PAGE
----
Photo by Brad Quartuccio
I don’t know about you, but at this point every year, I’m pretty burnt out on NAHBS. It’s a lot of work for all involved from the builders to the painters and everyone that is a part of this traveling showcase. Over the years, the show itself has changed drastically and it might not be completely apparent from this website’s coverage – which essentially blacks out all context, allowing the bikes themselves to be the subject, rather than the show. That’s what this convention is about; bringing builders under one roof to give them exposure. Yes, NAHBS is far from perfect, but I’d like to address some key issues, some of which are faults but most of which are positive notes to keep NAHBS relevant.
Every year, an off-site roundtable discussion occurs, usually after quite a few drinks, at a local dive bar, which does nothing to inhibit grand views of what NAHBS could be, or what could grow from the show itself. The ideas are vast and interesting but part of me really appreciates what NAHBS has become and believe it or not, this year’s show in Connecticut was the sea change the show needed.
That said, I find it absurd to move the show back a month in the calendar and to place it in the frigid North East. No one wants to deal with the hassle of flying to a non-hub city, in the middle of winter, only to battle flight delays and unsafe road conditions on the drive to and from the show. Call me a fair-weather traveler, but NAHBS is stressful enough without old man winter kicking you in the ass. Plus, it’d be nice to actually ride bikes with some of these people!
What came from the show this year was much-needed variety. The East Coast builders are different than the West Coast. It’s like Tupac and Biggie. Well, actually it’s not at all but you get my point. My observations are pretty simple: I saw a lot more randonneuring, road, and XC mtbs at this year’s show than years past, which has been on the West Coast. There’s also more of an emphasis on finishes with these bikes, down to the lugwork and paint. When you stack the bikes from the East versus the West against each other, neither are necessarily better, but the contrast is what’s beneficial to the show overall.
I was a bit bummed to see so many West Coast builders and companies – many of whom have preached about the importance of NAHBS in the past – opt out of attending this year but I get it. A lot of the West Coast builders had a rough previous year with the fires and I’m sure they’re all struggling to play catch up, the show was during QBP’s Frost Bike, so scheduling conflicts occured. It’s also a long haul across this continent and this brings up a good point, which I consider the takeaway from all this: NAHBS needs to ping-pong between coasts each year, to cities who have a strong cycling presence and a suitable convention center. These components of the equation are no doubt very difficult to line up, but all it takes is a bit of foresight, from the years of hindsight, to make this assessment easy and a reality.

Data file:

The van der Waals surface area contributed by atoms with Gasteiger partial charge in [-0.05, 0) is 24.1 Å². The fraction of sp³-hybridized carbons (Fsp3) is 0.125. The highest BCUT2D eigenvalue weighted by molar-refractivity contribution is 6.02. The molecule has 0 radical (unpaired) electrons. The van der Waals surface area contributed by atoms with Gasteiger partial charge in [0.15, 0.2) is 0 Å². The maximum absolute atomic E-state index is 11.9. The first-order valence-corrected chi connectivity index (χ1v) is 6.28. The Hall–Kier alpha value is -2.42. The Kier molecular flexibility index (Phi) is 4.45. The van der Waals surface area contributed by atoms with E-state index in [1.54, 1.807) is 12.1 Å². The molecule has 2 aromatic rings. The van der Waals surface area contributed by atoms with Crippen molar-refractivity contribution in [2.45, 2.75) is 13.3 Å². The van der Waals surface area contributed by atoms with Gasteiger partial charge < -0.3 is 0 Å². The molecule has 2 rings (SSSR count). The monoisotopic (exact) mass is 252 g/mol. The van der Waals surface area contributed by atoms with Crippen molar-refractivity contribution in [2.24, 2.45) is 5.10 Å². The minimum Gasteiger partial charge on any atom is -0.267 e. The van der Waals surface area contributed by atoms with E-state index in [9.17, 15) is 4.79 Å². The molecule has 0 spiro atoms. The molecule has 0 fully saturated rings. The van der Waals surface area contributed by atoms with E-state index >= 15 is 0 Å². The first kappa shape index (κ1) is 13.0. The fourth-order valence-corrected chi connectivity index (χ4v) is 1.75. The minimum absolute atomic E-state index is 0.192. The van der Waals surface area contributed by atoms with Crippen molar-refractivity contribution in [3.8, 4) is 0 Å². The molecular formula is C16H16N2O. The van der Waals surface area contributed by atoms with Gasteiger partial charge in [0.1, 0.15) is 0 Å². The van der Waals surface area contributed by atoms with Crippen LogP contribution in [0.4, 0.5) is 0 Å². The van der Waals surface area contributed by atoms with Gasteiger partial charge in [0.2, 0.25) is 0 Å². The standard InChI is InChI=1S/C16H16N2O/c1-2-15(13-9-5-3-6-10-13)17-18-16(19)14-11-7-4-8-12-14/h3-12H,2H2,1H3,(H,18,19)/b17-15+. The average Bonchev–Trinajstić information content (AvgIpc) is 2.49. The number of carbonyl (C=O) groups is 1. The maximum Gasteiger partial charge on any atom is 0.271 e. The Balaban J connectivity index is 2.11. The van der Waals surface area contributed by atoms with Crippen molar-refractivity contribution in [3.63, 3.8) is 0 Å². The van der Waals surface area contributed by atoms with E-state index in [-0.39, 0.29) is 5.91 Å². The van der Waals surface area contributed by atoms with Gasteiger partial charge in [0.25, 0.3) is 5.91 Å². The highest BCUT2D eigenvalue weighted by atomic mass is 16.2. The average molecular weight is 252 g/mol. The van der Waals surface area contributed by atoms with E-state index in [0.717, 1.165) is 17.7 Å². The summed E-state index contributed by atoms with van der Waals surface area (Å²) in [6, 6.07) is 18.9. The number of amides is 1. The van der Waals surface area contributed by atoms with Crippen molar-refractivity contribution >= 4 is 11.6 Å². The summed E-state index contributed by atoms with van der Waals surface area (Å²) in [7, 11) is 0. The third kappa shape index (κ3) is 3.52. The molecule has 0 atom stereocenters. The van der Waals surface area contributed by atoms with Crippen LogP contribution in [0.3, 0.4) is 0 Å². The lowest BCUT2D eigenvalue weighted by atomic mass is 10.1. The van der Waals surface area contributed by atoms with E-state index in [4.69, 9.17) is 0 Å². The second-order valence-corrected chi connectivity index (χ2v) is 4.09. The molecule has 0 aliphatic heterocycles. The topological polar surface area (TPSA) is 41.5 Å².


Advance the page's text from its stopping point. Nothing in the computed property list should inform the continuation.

What about holding the event at a brewery, or in an old airport hanger, or at the Rose Bowl? I think the venues are the one overarching component in the NAHBS equation that could perhaps use an overhaul…
You don’t have to love NAHBS, or the organizers, or the media coverage, or even the builders, but it has a relevance in the cycling industry. Without it, many of the trends we’re seeing pass through the larger brands originated in some way at the show. It’s a platform where the bikes are judged based on merit, execution and the final product, where no matter how new or old your company is, you’ve got a chance to leap onto the awards stage. Do these awards result in more orders for the builders? Who knows. Is it worth the expense for small, independent companies to travel in February? I dunno, but it certainly drains my bank account. Does NAHBS need a complete overhaul? Not necessarily. After this year’s event, I’d say the format, functionality, and fun, is proven time and time again. This repetition, the whole dog and pony show, and everything else the show is often critiqued for is, in reality, its saving grace.
NAHBS isn’t perfect, but neither are handmade frames. You’ve got to appreciate them for what they are and learn to adjust expectations accordingly. The show returns to Sacramento next year, which has always been a great location, and hopefully, it doesn’t shed its new plumage it grew this year. Although if it does, I’m excited to see what the show becomes in the future. I’ll be back, doing more of the same and you know what? I’m looking forward to it.